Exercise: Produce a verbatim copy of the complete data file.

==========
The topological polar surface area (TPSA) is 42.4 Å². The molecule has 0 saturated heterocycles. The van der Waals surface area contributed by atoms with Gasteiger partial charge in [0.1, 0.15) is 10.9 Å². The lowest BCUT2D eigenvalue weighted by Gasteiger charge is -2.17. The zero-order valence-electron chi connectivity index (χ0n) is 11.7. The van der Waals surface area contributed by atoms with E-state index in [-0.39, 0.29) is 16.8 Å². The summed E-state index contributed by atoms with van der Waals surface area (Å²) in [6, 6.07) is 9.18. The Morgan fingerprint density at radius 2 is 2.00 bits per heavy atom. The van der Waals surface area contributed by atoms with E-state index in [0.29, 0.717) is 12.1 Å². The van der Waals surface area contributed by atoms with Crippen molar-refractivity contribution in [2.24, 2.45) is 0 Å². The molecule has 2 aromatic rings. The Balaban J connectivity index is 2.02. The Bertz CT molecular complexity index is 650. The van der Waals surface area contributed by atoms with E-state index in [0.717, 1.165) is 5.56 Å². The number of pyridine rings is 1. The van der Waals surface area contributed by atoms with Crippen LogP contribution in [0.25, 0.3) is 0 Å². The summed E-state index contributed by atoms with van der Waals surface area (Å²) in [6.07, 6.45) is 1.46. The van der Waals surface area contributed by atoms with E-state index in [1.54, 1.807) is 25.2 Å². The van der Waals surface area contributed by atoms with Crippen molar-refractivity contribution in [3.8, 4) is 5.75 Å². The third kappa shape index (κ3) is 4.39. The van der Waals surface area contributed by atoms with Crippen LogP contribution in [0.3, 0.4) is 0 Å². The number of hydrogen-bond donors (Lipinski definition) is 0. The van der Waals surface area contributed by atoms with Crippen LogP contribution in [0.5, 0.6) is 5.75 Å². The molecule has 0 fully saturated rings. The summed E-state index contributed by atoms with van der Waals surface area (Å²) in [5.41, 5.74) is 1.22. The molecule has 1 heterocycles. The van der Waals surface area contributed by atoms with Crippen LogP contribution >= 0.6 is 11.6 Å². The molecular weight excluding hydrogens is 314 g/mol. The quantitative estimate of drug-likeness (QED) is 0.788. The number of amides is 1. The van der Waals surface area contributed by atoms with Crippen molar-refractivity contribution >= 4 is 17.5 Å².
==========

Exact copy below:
The topological polar surface area (TPSA) is 42.4 Å². The molecule has 0 saturated heterocycles. The van der Waals surface area contributed by atoms with Gasteiger partial charge in [0.1, 0.15) is 10.9 Å². The lowest BCUT2D eigenvalue weighted by Gasteiger charge is -2.17. The zero-order valence-electron chi connectivity index (χ0n) is 11.7. The van der Waals surface area contributed by atoms with E-state index in [-0.39, 0.29) is 16.8 Å². The summed E-state index contributed by atoms with van der Waals surface area (Å²) in [6, 6.07) is 9.18. The Morgan fingerprint density at radius 2 is 2.00 bits per heavy atom. The van der Waals surface area contributed by atoms with E-state index in [0.29, 0.717) is 12.1 Å². The van der Waals surface area contributed by atoms with Crippen molar-refractivity contribution in [2.24, 2.45) is 0 Å². The molecule has 2 aromatic rings. The Balaban J connectivity index is 2.02. The Bertz CT molecular complexity index is 650. The van der Waals surface area contributed by atoms with E-state index in [0.717, 1.165) is 5.56 Å². The number of pyridine rings is 1. The van der Waals surface area contributed by atoms with Crippen LogP contribution in [0.25, 0.3) is 0 Å². The summed E-state index contributed by atoms with van der Waals surface area (Å²) in [6.07, 6.45) is 1.46. The van der Waals surface area contributed by atoms with E-state index in [1.54, 1.807) is 25.2 Å². The van der Waals surface area contributed by atoms with Crippen molar-refractivity contribution in [3.8, 4) is 5.75 Å². The third kappa shape index (κ3) is 4.39. The van der Waals surface area contributed by atoms with Crippen LogP contribution in [0.3, 0.4) is 0 Å². The number of hydrogen-bond donors (Lipinski definition) is 0. The van der Waals surface area contributed by atoms with Crippen LogP contribution in [0.5, 0.6) is 5.75 Å². The molecule has 0 fully saturated rings. The summed E-state index contributed by atoms with van der Waals surface area (Å²) in [5.41, 5.74) is 1.22. The molecule has 1 heterocycles. The van der Waals surface area contributed by atoms with Crippen LogP contribution >= 0.6 is 11.6 Å². The molecular weight excluding hydrogens is 314 g/mol. The quantitative estimate of drug-likeness (QED) is 0.788. The number of amides is 1. The van der Waals surface area contributed by atoms with Crippen molar-refractivity contribution >= 4 is 17.5 Å².